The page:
Kitchener-Waterloo

New management school at Wilfrid Laurier to focus on global business

Wilfrid Laurier University's new management institute will be transformational for the school and make graduates more competitive on the global market, says university president Max Blouw.
Mike Lazaridis, co-founder of BlackBerry, has pledged $20 million over 10 years to the new business management institute at Wilfrid Laurier University. (Perimeter Institute/Associated Press)

Wilfrid Laurier University's new management institute will be transformational for the school and make graduates more competitive on the global market, says the university's president and vice-chancellor Max Blouw.

"The vision is to help companies scale and to create the leaders of those companies that can take smaller companies, startups that have great promise and scale them to hopefully global competitiveness," said Blouw.

Last week the school announced a $35 million expansion to create the institute, with $20 million of that coming from BlackBerry co-founder Mike Lazaridis, and the other $15 million from the Ontario government. The money will be made available over a ten-year period. 

Blouw said that there's no shortage of people with great ideas who start companies in the region, and there are plenty of programs to help emerging start-ups. 

"What we're not so good at is scaling those companies to global pre-eminence. Quite frankly, it's a different set of skills, it's a different perspective, the leadership of companies that are growing very rapidly requires certain very clear expertise in areas such as global intellectual property issue, for example," said Blouw.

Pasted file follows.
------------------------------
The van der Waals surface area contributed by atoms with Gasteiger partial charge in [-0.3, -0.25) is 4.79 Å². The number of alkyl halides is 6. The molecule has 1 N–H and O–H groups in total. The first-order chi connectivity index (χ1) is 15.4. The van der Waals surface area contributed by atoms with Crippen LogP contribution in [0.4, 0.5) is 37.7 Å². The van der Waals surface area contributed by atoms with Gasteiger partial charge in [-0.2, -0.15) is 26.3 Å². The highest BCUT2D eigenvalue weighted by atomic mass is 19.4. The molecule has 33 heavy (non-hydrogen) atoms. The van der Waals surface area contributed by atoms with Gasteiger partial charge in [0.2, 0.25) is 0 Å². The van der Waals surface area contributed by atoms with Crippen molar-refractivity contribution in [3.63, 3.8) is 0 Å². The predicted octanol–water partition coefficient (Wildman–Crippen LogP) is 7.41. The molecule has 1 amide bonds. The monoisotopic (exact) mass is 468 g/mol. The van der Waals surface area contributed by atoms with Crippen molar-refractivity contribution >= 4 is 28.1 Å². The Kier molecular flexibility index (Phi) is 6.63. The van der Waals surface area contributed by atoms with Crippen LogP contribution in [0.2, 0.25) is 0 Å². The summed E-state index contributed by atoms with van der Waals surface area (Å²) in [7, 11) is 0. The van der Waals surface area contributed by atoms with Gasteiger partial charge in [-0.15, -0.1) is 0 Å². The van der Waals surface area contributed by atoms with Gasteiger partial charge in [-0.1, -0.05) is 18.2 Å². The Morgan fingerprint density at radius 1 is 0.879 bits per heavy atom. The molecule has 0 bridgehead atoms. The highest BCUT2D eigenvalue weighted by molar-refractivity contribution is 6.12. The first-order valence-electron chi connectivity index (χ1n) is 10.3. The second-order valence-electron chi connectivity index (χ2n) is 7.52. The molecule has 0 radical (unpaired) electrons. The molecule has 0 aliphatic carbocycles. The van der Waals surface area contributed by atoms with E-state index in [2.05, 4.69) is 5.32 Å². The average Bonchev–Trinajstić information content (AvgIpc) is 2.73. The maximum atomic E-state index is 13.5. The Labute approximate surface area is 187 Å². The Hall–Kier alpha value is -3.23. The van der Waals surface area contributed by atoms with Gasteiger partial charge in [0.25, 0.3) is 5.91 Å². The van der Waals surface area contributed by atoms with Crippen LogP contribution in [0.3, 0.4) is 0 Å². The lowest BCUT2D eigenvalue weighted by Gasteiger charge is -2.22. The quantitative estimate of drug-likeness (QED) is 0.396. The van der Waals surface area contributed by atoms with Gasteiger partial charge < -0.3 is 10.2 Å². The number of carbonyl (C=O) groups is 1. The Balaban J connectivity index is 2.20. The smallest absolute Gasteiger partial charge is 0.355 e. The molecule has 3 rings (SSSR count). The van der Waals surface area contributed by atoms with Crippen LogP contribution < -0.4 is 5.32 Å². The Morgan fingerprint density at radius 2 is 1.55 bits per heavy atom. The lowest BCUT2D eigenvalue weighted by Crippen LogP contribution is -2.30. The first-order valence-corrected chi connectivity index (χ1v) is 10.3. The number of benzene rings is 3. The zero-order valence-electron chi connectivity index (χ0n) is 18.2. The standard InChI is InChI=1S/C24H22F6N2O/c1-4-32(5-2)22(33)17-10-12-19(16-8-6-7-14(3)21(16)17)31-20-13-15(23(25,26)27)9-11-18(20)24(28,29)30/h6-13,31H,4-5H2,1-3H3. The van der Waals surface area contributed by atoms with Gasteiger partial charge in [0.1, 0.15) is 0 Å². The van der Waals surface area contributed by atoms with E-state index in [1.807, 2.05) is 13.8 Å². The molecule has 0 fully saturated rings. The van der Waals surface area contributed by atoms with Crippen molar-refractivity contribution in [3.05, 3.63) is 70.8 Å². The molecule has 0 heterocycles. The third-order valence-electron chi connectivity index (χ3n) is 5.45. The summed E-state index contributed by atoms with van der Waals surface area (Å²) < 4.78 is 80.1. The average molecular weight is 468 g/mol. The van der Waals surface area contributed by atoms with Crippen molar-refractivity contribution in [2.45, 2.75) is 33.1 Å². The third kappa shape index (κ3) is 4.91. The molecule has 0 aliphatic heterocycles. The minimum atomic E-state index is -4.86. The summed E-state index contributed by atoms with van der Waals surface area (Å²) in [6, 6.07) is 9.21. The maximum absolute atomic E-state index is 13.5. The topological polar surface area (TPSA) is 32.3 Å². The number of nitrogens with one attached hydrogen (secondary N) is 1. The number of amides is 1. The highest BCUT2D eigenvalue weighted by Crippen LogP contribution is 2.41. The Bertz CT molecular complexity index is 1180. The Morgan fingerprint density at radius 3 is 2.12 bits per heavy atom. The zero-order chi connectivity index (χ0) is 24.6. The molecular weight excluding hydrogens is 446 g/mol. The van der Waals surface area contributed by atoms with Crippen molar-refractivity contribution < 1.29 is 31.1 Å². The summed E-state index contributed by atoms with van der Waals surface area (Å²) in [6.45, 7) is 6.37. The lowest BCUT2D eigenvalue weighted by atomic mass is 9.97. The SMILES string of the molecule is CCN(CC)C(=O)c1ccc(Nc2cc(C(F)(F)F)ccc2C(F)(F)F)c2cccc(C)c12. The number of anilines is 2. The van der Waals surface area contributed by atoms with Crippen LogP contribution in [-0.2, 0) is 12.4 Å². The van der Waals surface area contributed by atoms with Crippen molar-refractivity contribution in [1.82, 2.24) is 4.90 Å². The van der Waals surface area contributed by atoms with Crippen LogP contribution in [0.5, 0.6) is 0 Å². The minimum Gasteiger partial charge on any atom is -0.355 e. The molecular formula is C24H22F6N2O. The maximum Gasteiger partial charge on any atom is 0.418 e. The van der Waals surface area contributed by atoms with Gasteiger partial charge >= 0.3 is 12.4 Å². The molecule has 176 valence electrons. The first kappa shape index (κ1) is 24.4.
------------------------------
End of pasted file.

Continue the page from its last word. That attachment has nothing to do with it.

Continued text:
He said the institute will be part of the university's school of business and economics, with a mix of students. 

"I believe the students will be some undergraduate, some graduate, but also company executives as students, for perhaps not long periods of time, but intensive engagement," said Blouw. 

The new institute will be housed in the Global Innovation Exchange building on University Avenue in Waterloo, where the school's business, economics and math programs will soon be located.  That building is in the final stages of construction and was funded in part by a previous provincial investment of $72.6 million. 

The building will open either later this year or in the new year. 

Blouw said that discussions with Lazaridis began around two years ago, and after it was clear he was on board, the school approached the province. 

"He will certainly have an advisory role, he may have a position on a board, but it's certainly not in any way directive of the academic activity," said Blouw of Lazaridis. 

Lazaridis also founded the Perimeter Institute for Theoretical Physics in Waterloo and the Institute for Quantum Computing at the University of Waterloo.

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